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After Many a Summer Dies the Swan Paperback – September, 1983
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In this novel, Huxley plays on man's fear of death. He creates a somewhat W. R. Hearst-like rich businessman who wants to use his money and power to cheat Death, and a scientist who has no compunctions against using any means to lengthen life, without questioning what quality that extended life really has. The ending is a real surprise.
This is one of Huxley's most enjoyable novels to read. It is also a timely one that can be read in the light of the new genetic research pusing the boundaries of science. As in Brave New World, Huxley was frighteningly accurate in his prophesies.
However, when reading a book like this it's important not to get too focused on only one of the many interesting ideas that fly like sparks from Huxley's mind. Explorations of mortality, eroticism, class struggle, mysticism, greed, ...etc. are all presented dispassionately enough. As such, they're like colors on Huxley's palette; and it's not rewarding to complain about a particular shade of green.
The thing that struck me was that Huxley is very specific about the character types he chooses to include here. His decision to pit the grasping Stoyte against the impossibly saint-like Propter elaborates an inner-dialogue one can imagine Huxley was having to reconcile his own idealized world-view with the reality he had encountered in America. In doing this Huxley provides justification and outlines a strategy for implementing his utopian vision.
For me; it's this attempt to reconcile the world of ideas with reality that, like with much of Hesse's work, seems to be the focal point of the book. I'm looking forward to reading Huxley's later books to see how he develops this attempted reconciliation.
Reading it and some other Huxley material this year, I am struck by how singleminded AH is in his ideas. Every essay, every story, at least after the 1930s, is driven by his desire to show how humanity is lost in a maze of materialist illusion. He is a mystic, and if that tickles you, perhaps his extended intellectual diaglogs in this book will interest you. Otherwise, just read the deliciously satirical parts. (His detached prose describing the movements of A nearly naked young starlet's body is a tour de force of clinical eroticism).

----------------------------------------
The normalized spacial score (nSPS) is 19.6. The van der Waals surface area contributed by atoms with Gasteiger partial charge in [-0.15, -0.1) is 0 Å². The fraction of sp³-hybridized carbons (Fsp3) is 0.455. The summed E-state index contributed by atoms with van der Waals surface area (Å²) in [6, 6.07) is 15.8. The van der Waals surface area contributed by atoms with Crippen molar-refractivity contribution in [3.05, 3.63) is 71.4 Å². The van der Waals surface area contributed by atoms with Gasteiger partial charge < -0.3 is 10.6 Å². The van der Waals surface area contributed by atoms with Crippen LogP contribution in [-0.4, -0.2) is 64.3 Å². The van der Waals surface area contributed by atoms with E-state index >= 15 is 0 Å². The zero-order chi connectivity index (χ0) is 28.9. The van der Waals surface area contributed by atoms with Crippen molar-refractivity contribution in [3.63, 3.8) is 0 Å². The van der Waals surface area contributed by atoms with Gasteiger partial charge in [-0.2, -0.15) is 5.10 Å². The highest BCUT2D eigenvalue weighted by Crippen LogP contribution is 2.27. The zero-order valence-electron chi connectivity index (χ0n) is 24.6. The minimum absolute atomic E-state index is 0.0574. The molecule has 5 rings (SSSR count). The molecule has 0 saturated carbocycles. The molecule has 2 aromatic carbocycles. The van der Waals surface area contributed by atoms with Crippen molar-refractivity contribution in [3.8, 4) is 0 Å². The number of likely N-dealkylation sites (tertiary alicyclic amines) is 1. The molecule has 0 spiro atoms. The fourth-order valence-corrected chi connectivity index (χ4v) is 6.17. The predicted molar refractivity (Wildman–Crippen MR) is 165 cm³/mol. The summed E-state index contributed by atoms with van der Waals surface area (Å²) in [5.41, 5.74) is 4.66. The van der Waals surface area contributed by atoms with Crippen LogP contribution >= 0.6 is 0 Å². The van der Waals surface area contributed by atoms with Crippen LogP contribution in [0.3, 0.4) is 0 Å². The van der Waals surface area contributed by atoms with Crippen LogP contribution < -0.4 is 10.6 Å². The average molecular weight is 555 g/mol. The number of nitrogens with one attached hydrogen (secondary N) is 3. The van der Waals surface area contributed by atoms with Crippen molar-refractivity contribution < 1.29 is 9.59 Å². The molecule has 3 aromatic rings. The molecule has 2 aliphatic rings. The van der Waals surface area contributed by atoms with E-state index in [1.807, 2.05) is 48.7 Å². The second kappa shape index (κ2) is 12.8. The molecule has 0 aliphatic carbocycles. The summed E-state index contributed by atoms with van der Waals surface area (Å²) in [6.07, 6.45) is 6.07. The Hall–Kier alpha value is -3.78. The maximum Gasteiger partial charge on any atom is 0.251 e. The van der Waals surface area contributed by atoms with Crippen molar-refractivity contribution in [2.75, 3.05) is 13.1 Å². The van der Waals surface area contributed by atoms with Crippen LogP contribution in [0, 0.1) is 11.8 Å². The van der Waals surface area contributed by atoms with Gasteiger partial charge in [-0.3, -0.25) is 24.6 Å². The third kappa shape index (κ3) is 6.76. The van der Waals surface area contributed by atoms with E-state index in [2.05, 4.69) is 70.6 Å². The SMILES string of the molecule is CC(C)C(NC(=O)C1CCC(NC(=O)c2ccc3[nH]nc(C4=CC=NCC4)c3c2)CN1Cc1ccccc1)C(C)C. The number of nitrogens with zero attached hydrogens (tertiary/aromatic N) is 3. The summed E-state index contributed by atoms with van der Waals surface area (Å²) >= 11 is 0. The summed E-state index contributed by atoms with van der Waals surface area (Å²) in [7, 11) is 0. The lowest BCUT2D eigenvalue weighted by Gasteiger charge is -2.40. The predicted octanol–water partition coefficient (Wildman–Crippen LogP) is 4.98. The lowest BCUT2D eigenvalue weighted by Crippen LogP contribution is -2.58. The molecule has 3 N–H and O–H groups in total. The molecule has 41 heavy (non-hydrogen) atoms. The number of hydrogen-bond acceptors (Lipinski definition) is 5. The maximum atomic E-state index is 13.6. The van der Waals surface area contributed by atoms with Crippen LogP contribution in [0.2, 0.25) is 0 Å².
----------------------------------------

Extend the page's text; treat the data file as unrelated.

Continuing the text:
His literary skills are enormous, his description of southern california in the 30s rang true in the 70s when I lived there and read it, and still do. His humour, arch, esoteric, but sharp, can be a joy. When he gets serious, that's when he has a problem as he lapses into portentous nonsense about the ground of being, the One, etc. Huxley was a acid head long before he started dabbling with drugs - and his mystical discussions make little sense, unless you are already of that mind. Aesthetically, they are highly repetitive and rather irritating.
Readers who want an introduction to his work would do better, I think, to begin with his best, Brave New World. In that one, he used his considerable gifts to their best advantage, and kept his endless and indulgent maundering to a minimum.
True, it may not qualify as "a literary masterpiece" in academic circles, but surely the clarity of those images in my mind after all these years qualifies it for some kind of prize! I was delighted to find it back in print.
Huxley may not have had a scientist's clear understanding of Darwin's Theory of Evolution. Indeed the artistic license he took with that theory may well have given many fighting the Creationism vs. Evolution battle some misinformation to fuel their firey debates, but his insights into human nature, his fascination with and revulsion for America and Americans rings as true and insightful today as it did in 1939.
Read this book! It will tickle your funny bone and keep you thinking for decades to come.
Most Recent Customer Reviews
This novel had the makings of greatness. The quest for longevity. The mindlessness of consumerism. The zaniness of LA. Read morePublished 6 months ago by Bruce Watson
As a philosophical novel, this is a clumsy and very preachy work—heavy on the Advaita Vedanta blather, although there are some insights here and there. Read morePublished 7 months ago by Royce P. Grubic
This well told tale contains, in the voice of one of its characters, a philosophy that explains why human history is NOT also human progress and presents one of the ways this could... Read morePublished 10 months ago by Charles W. Riendeau
Personally I love philosophy, especially in the delivery of a novel such as this. Aldous Huxley isn't for everyone, and some may consider his work dry but as soon as you get use to... Read morePublished 12 months ago by Jewfro
Many people state Brave New World to be practically the only Huxley worth reading. Those people have not read After Many Summer Dies the Swan. Read morePublished 19 months ago by E.V.